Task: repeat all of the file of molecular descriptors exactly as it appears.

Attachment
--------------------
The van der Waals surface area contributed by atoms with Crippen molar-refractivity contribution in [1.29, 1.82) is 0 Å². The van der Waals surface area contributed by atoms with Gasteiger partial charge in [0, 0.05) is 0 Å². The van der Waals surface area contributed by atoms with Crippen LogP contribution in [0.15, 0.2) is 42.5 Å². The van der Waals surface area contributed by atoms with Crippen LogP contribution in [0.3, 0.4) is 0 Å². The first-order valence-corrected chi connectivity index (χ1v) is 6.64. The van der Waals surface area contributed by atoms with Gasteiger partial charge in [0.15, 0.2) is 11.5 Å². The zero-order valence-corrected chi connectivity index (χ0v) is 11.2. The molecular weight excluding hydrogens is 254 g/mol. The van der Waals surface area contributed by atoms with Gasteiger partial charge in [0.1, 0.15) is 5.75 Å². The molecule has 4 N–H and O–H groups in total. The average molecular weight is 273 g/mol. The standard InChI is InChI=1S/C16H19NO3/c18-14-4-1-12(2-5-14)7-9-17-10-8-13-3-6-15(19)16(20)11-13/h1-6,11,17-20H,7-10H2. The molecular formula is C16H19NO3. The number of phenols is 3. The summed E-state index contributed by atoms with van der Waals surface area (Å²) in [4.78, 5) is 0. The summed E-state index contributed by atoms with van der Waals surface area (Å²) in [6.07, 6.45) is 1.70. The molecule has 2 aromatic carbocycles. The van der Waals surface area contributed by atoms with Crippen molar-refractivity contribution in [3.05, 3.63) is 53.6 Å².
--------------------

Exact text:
The van der Waals surface area contributed by atoms with Crippen molar-refractivity contribution in [1.29, 1.82) is 0 Å². The van der Waals surface area contributed by atoms with Gasteiger partial charge in [0, 0.05) is 0 Å². The van der Waals surface area contributed by atoms with Crippen LogP contribution in [0.15, 0.2) is 42.5 Å². The van der Waals surface area contributed by atoms with Crippen LogP contribution in [0.3, 0.4) is 0 Å². The first-order valence-corrected chi connectivity index (χ1v) is 6.64. The van der Waals surface area contributed by atoms with Gasteiger partial charge in [0.15, 0.2) is 11.5 Å². The zero-order valence-corrected chi connectivity index (χ0v) is 11.2. The molecular weight excluding hydrogens is 254 g/mol. The van der Waals surface area contributed by atoms with Gasteiger partial charge in [0.1, 0.15) is 5.75 Å². The molecule has 4 N–H and O–H groups in total. The average molecular weight is 273 g/mol. The standard InChI is InChI=1S/C16H19NO3/c18-14-4-1-12(2-5-14)7-9-17-10-8-13-3-6-15(19)16(20)11-13/h1-6,11,17-20H,7-10H2. The molecular formula is C16H19NO3. The number of phenols is 3. The summed E-state index contributed by atoms with van der Waals surface area (Å²) in [4.78, 5) is 0. The summed E-state index contributed by atoms with van der Waals surface area (Å²) in [6.07, 6.45) is 1.70. The molecule has 2 aromatic carbocycles. The van der Waals surface area contributed by atoms with Crippen molar-refractivity contribution in [3.05, 3.63) is 53.6 Å².